Monday, August 5, 2013

Snacking at a party with diabetes

It's a lot easier to control what we eat when we do our own shopping and cooking at home. But when we go to a party, the temptation to "just have a good time" can get in the way of not eating the foods we know will make us sick. So here are some thoughts on snacking at a party.

In short- don't eat the stuff you know will not help you! Are you actually hungry when you pick up that brownie?

 It seems like having some beers or munching on chips and salsa is a good way to have fun, but if we think about the real reason for a party/ get together, it comes down to interacting with the friends or loved ones we are meeting up with. If we expend some effort, we can teach ourselves how to let go and have a good time without alcohol or unnecessary foods.
       I was talking with a friend, and we both agreed that the most enticing thing about drinking alcohol at a party is its time-stripping effect- when drinking, it feels as if time doesn't really exist and you forget your temporal obligations. I proposed that this suspension of concern for past or future events can also be conjured consciously without the use of alcohol and other drugs. He concurred, but we both agreed that that kind of mindset takes time and effort to train. So my advice in that realm- get started!

When it comes to eating food at parties, it more likely than not becomes a means of escape the same way as recreational drugs and alcohol. The sensations that occur when snacking on brownies or ice cream are certainly drug-like, though more subtle and fleeting. But the fleeting nature of all these sensations is exactly the reason to avoid the snacking. The momentary benefit of a pleasurable sensation is not at all worth the trouble it will cause in controlling blood sugar. Aside from that, there is the fact that all sensations are fleeting! They will all come, and they will all go. In essence, they are all empty and have no inherent meaning other than that we prefer some over the other. If we can alter our perception about which we want and which we don't want, we can remove our attachment from them. This does not mean that we do not experience them in their entirety- we are still engaged with what is happening, and do not deny either presence. But what such an attitude does allow us to do is to engage with the more important things.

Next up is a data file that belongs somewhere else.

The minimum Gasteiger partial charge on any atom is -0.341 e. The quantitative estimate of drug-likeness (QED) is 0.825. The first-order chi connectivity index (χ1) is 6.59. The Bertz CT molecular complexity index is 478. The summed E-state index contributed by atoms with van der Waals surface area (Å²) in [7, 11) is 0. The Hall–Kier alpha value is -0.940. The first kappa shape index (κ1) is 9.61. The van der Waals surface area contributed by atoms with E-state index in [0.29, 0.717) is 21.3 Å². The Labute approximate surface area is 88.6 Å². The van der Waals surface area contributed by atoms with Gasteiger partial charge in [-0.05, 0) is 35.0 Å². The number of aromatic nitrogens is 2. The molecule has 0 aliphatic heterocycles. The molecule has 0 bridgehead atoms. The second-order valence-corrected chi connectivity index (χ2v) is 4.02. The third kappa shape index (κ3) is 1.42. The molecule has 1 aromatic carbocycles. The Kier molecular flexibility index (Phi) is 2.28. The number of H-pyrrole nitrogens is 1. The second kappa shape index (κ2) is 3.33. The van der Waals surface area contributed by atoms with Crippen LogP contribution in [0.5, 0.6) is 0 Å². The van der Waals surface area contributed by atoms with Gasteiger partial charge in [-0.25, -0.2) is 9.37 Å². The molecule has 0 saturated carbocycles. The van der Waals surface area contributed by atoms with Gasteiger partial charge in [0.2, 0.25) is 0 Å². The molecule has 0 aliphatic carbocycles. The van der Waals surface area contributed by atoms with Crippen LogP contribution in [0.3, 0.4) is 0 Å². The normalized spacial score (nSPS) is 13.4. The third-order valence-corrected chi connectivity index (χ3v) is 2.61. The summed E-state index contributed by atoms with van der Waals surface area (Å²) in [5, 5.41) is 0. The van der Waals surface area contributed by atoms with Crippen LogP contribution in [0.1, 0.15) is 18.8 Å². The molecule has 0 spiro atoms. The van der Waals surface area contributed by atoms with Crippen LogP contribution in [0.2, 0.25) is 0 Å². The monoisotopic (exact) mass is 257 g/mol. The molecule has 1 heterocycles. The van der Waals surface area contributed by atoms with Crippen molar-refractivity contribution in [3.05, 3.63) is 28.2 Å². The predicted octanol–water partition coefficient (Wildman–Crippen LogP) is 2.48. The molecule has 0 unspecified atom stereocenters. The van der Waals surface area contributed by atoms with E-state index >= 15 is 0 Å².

Practically speaking, we might, especially at my age in college, want to go to gatherings that are all about drinking and eating. But this doesn't mean you don't go. You can go and strip yourself of all judgement, go and suspend your worries, and go and have a good time without any of that. You can be silly, dance ridiculously, and do things your mother wouldn't want you to do all on your own accord.  Sometimes I bring seltzer water and celery if I feel like I'm going to want to snack and not reach for the cookies or booze, but I always bring an attitude of silliness and my reediness for fun. If you so desire, you can even play flip-cup, Kings and beer pong and have one of your larger friends drink for you.

It doesn't really have anything to do with a moral abstention if you don't want it to be that way, but more with the question: Do I need this? Is this actually useful? 

Instead of gorging, or "having fun" with something that will ultimately cause an un-fun situation, we have more of our consciousness to focus on the people we are with. If having a meal together where food is freshly prepared, we have the chance to come together and share nurturing our minds and bodies with healthy food and meaningful interaction. That's not to say that if someone does make something out of their consideration for their guests that is not something you should eat, that you shouldn't eat it. Perhaps you can have a very small portion to show your appreciation and reciprocate their concern for you. It's a compromise that might be worth making, but its a compromise. It doesn't mean forget and ditch the entire effort to put only things that will help you in your body. In a way, your friends concern and consciousness in their creation might outweigh the strictly nutritional components, and you consuming it together is an act of mutual appreciation. With adjustments in outlook and in cooking nurturing food, eating together can take on another level of significance when it is not simply about the pleasurable sensations created by the drug-like effects of sugar, but pleasurable on a whole new level when friendships are deepened and the soul nurtured.

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